When you consider that Mormons overwhelmingly identify as Republicans, it is unsurprising that Mitt Romney is viewed by a large majority of Mormons as positively representing their faith.
In a previous post, we reported findings from the June Key Research poll showing that Utahns, especially Utah Mormons, have a great deal of enthusiasm about Mitt Romney’s presidential candidacy along with some concern about media coverage of their faith. With the presidential race building to a crescendo of coverage, we repeated the questions on the latest Key Research poll.
We asked the question “Governor Mitt Romney is the first LDS (Mormon) candidate in history to win the presidential nomination of a major political party. Reflecting on this accomplishment, do you think it is overall a good thing or a bad thing?” In the latest poll, 73% of voters said it was “a good thing” compared to 68% in the June poll, a gain of five percentage points. Among Mormons only, the proportion saying it is “a good thing” jumps to 78%, a number almost identical to the 79% in June.
Because Governor Romney’s candidacy has shined such a bright light on the LDS faith, we asked what sort of publicity individuals expected. Among all Utahns, a solid majority (58%) believe that the presidential campaign would result in “both good and bad publicity” for the LDS Church. People who say “mostly good publicity” (28%) outnumbered those who say “mostly bad publicity” (7%) by four to one.
The mixed results for the publicity probably stem from the trust respondents have in the media. 57% said that they “do not trust the media to cover the LDS Church fairly,” while almost 30% do “trust the media to cover the LDS Church fairly.” Only minimal differences emerge when restricting the sample to Mormons.
Media coverage often features prominent Mormons who have enjoyed success in politics, business, sports, or entertainment. The figure below displays the extent to which the survey respondents believe that each individual is a positive representative of their faith. These questions were only asked of those who self-identified as Mormons. The percentages below combine the responses for “Always” and “Very Frequently.”1
There is substantial variation. When you consider that Mormons overwhelmingly identify as Republicans, it is unsurprising that Mitt Romney is viewed by a large majority of Mormons as positively representing their faith. Romney is viewed on par with personalities such as football player Steve Young and singer David Archuleta (literally a rock star but currently a full-time Mormon missionary).
U.S. Senate Majority Leader Harry Reid, who has not hesitated to call out Romney on releasing his tax forms or even more directly about religion, receives a much lower rating. Only 19% of Utah Mormons say he represents the faith positively “Always” or “Very Frequently.”
What predicts responses to Reid and Romney? When you statistically control for party, ideology, religious activity, age, education, and gender simultaneously, it becomes clear that the political variables, not religious activity, are what really matter.2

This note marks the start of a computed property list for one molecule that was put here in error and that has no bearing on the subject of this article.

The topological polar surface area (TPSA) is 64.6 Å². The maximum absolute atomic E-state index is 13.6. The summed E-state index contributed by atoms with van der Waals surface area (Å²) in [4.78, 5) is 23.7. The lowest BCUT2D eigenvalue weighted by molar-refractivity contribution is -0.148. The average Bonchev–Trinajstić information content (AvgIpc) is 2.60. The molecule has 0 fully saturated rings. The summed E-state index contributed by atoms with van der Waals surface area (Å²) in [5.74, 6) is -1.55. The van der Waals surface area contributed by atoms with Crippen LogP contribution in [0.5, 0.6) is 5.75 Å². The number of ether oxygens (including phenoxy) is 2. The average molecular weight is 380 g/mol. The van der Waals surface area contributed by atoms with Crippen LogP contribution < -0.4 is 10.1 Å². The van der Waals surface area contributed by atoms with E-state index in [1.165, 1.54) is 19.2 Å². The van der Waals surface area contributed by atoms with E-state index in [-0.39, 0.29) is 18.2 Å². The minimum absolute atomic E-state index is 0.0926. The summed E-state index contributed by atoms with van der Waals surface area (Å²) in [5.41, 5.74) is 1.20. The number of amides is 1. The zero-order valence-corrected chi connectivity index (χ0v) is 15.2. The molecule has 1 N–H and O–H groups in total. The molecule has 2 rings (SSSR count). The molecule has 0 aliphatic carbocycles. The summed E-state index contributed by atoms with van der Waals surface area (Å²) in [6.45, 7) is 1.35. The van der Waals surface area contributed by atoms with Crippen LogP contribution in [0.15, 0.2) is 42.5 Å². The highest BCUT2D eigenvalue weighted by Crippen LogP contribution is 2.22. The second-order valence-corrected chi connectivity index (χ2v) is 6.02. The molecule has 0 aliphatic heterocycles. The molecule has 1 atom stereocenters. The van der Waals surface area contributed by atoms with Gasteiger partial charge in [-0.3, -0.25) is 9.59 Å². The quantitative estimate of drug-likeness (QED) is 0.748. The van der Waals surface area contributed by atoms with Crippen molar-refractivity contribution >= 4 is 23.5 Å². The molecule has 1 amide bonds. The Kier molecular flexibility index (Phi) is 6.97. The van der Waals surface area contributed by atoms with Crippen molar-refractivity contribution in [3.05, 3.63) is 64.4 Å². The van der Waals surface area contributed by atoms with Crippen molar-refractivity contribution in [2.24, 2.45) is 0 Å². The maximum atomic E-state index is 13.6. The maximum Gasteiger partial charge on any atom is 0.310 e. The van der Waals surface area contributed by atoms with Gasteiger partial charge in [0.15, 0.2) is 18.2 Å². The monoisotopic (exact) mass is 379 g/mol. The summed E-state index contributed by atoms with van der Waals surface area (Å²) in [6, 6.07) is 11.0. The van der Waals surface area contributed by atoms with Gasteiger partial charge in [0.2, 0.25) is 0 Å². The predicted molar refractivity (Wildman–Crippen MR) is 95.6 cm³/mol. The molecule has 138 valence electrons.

For Reid ideology and age matter, while for Romney it is party and age. Older and more conservative Mormons are less likely to say Reid represents their faith positively. Older and more Republican Mormons are more likely to say that Romney represents their faith positively. These results are similar to the data we’ve reported previously about Romney’s favorability rating among Mormon Democrats.
Should Romney be elected, his positive image among Mormons will likely go down. Few politicians in the rough-and-tumble world of politics emerge with their image unsullied.
The sample was drawn from the publicly available file of Utah registered voters. A model of general election turnout was estimated using age, party registration status, length of registration, and past election turnout. This model was used to estimate a probability of voting in the 2012 general election. A Probability Proportionate to Size (PPS) sample was draw using this turnout estimate such that voters with a higher probability of voting have a higher probability of being selected in the sample. This produces a sample of likely voters. The sample was then matched to a database of telephone numbers and sampled voters were administered a questionnaire over the telephone by Key Research. The survey field dates were October 9, 2012 – October 13, 2012. The statewide sample of 500 produces a margin of sampling error of 4.4%. The margin of error is larger for questions that some respondents chose not to answer or for the questions only asked of a subset of respondents. Of course, sampling error is only one possible source of error in survey research. Results can also be affected by measurement error (e.g. question wording and question order), coverage error (e.g. counting as “likely voters” survey respondents who will not vote), and non-response error (e.g. the people who responded to they survey are systematically different from people who refused or were not reachable).
**Update: Click here to download a topline report that includes the full survey questionnaire, frequencies for each question, and a detailed methodological report (including details about the sampling as well as response rates and cooperation rates).